Stop Being a Friendly Church [mission.hack]

A mission.hack is defined here. We look at mission statements or at mission initiatives and examine different ways of expressing them. Hacking them...if you will.

Yesterday, I attended a presentation by Doug Ruffle, PhD, of the New Jersey area of the UMC who came and did a presentation on church growth and tools for evangelism. He said (at least) one thing that really stuck with me and reminded me of many UMC Mission statements. He said this:

Stop being a friendly church.

Seriously...stop it.

  • A friendly church is not what God calls us to be.
  • We are called to be a church where people can make friends.

Dr. Ruffle writes...
My mother had to move over 10 times during her first 12 years of marriage. My father worked as a salesman and the companies he worked for were constantly assigning him to new places. We asked my Mom how she had managed to pick up everything and move with a family of five to a new town or city where she didn’t know a soul.

“I would find a Methodist Church,” she replied, “because there I knew I could make a friend.”

I thought it interesting how she worded her response. She didn’t look for a “friendly church,” but rather a church where she could make a friend. There is a big difference.

The difference was underscored for me recently upon hearing of a colleague who moved to a new town and sought out the closest United Methodist Church. He found a “friendly church.” People were kind. They smiled at him. Some greeted him during the after-worship fellowship hour. But, he wasn’t making any friends. He even went so far as to invite some of the church members he met to his home — to try to build a relationship — but they couldn’t find the time to come over. My colleague had found a friendly church, but not one where he could make a friend. He has given up trying and now is attending a church of another denomination where within two weeks of his first visit he was invited over to a member’s house for dinner.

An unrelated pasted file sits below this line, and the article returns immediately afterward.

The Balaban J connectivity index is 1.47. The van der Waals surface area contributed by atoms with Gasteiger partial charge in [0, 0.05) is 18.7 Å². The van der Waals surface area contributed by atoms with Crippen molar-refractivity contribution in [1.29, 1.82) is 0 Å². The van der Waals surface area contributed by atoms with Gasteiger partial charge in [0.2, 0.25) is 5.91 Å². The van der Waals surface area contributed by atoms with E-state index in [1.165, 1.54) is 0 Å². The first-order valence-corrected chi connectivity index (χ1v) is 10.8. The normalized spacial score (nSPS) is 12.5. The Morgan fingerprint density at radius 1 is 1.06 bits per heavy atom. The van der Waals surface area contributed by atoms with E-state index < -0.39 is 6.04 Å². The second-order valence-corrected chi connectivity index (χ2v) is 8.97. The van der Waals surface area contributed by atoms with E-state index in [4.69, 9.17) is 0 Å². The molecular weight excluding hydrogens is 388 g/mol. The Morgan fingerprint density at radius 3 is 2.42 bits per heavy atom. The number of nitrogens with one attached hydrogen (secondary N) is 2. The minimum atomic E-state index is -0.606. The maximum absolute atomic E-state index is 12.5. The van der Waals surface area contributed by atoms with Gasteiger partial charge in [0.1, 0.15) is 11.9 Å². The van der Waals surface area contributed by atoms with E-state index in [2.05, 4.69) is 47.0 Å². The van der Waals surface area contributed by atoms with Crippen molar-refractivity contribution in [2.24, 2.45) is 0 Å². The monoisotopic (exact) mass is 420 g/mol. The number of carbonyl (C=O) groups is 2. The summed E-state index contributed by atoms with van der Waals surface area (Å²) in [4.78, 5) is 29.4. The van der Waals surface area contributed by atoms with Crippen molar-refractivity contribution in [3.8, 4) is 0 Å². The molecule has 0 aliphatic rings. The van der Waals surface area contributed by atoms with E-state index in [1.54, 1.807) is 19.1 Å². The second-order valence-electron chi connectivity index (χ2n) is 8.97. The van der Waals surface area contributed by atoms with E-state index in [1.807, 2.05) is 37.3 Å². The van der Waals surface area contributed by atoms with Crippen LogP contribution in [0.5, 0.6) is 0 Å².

To me, this is not mere hospitality, but a discrimination issue too. Too often we are only "friends" with people similar to us, and "friendly" to people who are not similar to us.
  • You know...those people.
  • The ones who you will talk to in coffee hour, maybe even wave back on the street, but otherwise outside the church walls you aren't connected to their lives.
  • The ones of a different race or, perhaps more likely, economic level than you.
We are called to be friends and accountability partners, not just "friendly" people who greet you with a smile, but keep you at arms length.

The statement on a plaque on the front steps of my church says this: "A friendly Church in a friendly town." I'd rather it say "A Church where you can make a friend."

But maybe friendship isn't what you are looking for. Perhaps you are one of those wounded ones who just wants Sanctuary, a time alone with God. Emphasis on alone. That's fine too, and churches that take "to make a friend" to borderline-stalking are out of the loop too.

So, where is the sweet spot between being "friendly" and "making friends" that churches welcoming and hospitality committees can address? And how can pastors and laity alike help move their church from being friendly to actually treating one another like the brother and sister in Christ that they are?